Furthermore you might want to look into the type of machines, software and network used for development. A low-end machine would take more time to compile than a high-end machine. This means a task, which should have finished in 10 hours, takes 12 hours to complete because of poorly performing machines. This also means you will be either paying a high price, or be delayed with the product.

Communication

Strong communication is crucial for the success of offshore projects, and therefore language is a common concern among many. Certainly many companies would prefer to do business in their own language. Most business communication in Asian countries is carried out in English. Although English is spoken throughout the world, accent/slang and body language varies from country to country; which might lead to misunderstandings.

Due to this situation many companies move towards formalizing their communication by means of detailed documentations and formal processes. This seems to help to a great extent especially with geographically dispersed teams, but make sure that you do not over do this.

Employee skill set

The majority of companies will have skills in most common programming languages, such as C#, VB.Net, Java, etc. How experienced they are however, can only be determined by talking to them. Some software vendors will allow you to interview the team they will put together for your project, or might show you their resumes. Take this opportunity to identify your team.

Some offshore projects might require specialized domain knowledge, like banking, finance, engineering etc. It would be highly advantageous if your vendor had prior experience in this field. Some vendors would claim, although they don’t have this knowledge, that they still can do the job. Be cautious when doing projects with these sorts of companies.

Quality Standards

CMM (Capability Maturity Model), SEI and ISO are widely known quality standards, and you would notice some companies claiming that they are CMM or ISO certified, mainly to differentiate them from others.

What these certifications mean is that the firm understands the quality assurance concepts and has gone through a process of implementing it throughout the company. This does not necessarily mean that they practice what they preach. Possessing a certification doesn’t guarantee that the company will deliver high quality software.

It would be best if judgment to select a vendor is made based on:

  • Prior completed projects
  • Demonstration of the process along with real evidences (such as documents made for the projects, i.e. project plan, status reports, requirements/functional specifications, etc)
  • Communicating with another client if possible.

Conclusion

Globalisation is here to stay and the practice of offshoring will increase on a daily basis. A venture into offshoring is always a risky matter; however it is also quite competitive. Agile methodology can help mitigate many risks posed by offshoring, such as culture, trust, communication, transparency, ROI, dispersed locations, time zones and the constant change in requirements. This white paper discusses how agile methodology can be used in an offshoring context to manage the risks.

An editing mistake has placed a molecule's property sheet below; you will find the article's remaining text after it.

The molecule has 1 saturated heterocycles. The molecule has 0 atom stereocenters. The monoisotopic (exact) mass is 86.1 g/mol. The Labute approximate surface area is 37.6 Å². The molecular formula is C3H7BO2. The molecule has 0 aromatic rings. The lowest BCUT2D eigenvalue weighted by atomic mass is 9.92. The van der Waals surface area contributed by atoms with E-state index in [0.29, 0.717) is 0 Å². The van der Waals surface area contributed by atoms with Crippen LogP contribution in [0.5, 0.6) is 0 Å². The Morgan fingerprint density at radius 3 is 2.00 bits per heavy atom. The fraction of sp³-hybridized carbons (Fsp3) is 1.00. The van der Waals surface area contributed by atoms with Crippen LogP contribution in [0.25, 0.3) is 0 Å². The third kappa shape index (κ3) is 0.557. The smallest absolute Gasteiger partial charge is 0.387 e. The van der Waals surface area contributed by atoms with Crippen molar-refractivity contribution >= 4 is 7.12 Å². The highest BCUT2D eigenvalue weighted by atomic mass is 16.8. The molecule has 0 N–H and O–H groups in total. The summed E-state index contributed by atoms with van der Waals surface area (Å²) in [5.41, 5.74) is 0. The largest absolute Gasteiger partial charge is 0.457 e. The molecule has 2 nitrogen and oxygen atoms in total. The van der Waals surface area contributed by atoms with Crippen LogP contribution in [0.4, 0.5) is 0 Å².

Appendix A

This is a sample functional specification made for a module which adds students. This template provides some sample data to explain each section.

 

Sample Functional Specification

 

M1: Add Students

Date

Initials

Description

21-06-2006

RT

First version - ready for approval

22-06-2006

KT

Approved

23-06-2006

RT

Replaced the screen shot to accommodate the address field

Screen Layout

Screen 1

 

This screen allows school administrators to add new students to the system.

Field Definitions

Field

Type

Enabled

Description

Name

Label [25]

Yes

Name of the selected Student. If the student name is too long to fit, it will be truncated and appended with “…”

Address

Label [40]

Yes

 

 

 

Actions

Action Element

Enabled

Action

Pressing the ‘OK’ button

Yes

Insert the Student to the database and close the form

 

 

 

 

 

 

 

 

 

 

Screen Navigation

Screen

Activated By

Screen 1

M2 – View Existing Students

 

 

Test Plan

ID

Action

Expected Result

M1-1

Press ‘OK’ without entering any data

Error message should popup to warn the user to enter data

M1-2

 

 

 

 

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Managing Offshore Projects Part 2
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About the Author

Thavaranjan Thavendran has engaged in management of several offshore and onshore projects as a Project Manager. He has managed projects for many clients around the world, including Norway, Denmark, Australia, US, Jordan, Sri Lanka and Dubai. He has experience managing projects from a wide range of industries, with specialization in automation of stock exchanges and offshore project management. The types of projects he has managed are client-server application, web application, database applications and systems integration.

Thavaranjan has over 9 years experience in the IT field, and holds a BSc.(Hons.) in Information systems (from the Manchester Metropolitan University, UK) and MBA from the University of Lincoln, UK, and is also an ISO certified internal quality auditor.

Author’s Email: ranjanthavendran@yahoo.com

References

Agile Manifesto, “Manifesto for Agile Software Development”, www.agilemanifesto.org

“Code the Unit Test First”, http://www.extremeprogramming.org/rules/testfirst.html

Kevin Aguano, “Managing Agile Projects”, Multi-media publications, 2005

Laurie Williams and Alistair Cockburn, “The costs and benefits of pair programming”, http://collaboration.csc.ncsu.edu/laurie/Papers/XPSardinia.PDF

Martin Fowler, “The New Methodology”, www.martinfowler.com/articles/ newMethodology.html

Pekka Abrahamsson, Outi Salo, Jusi Ronkainen, and Juhani Wartsa, “Agile software development methods”, www.inf.vtt.fi/pdf/publications/2002/P478.pdf

Stephanie Moore and Liz Barnett, “Offshore outsourcing and Agile Development”, www.forrester.com/Research/Document/Excerpt/0,7211,34978,00.html, 2004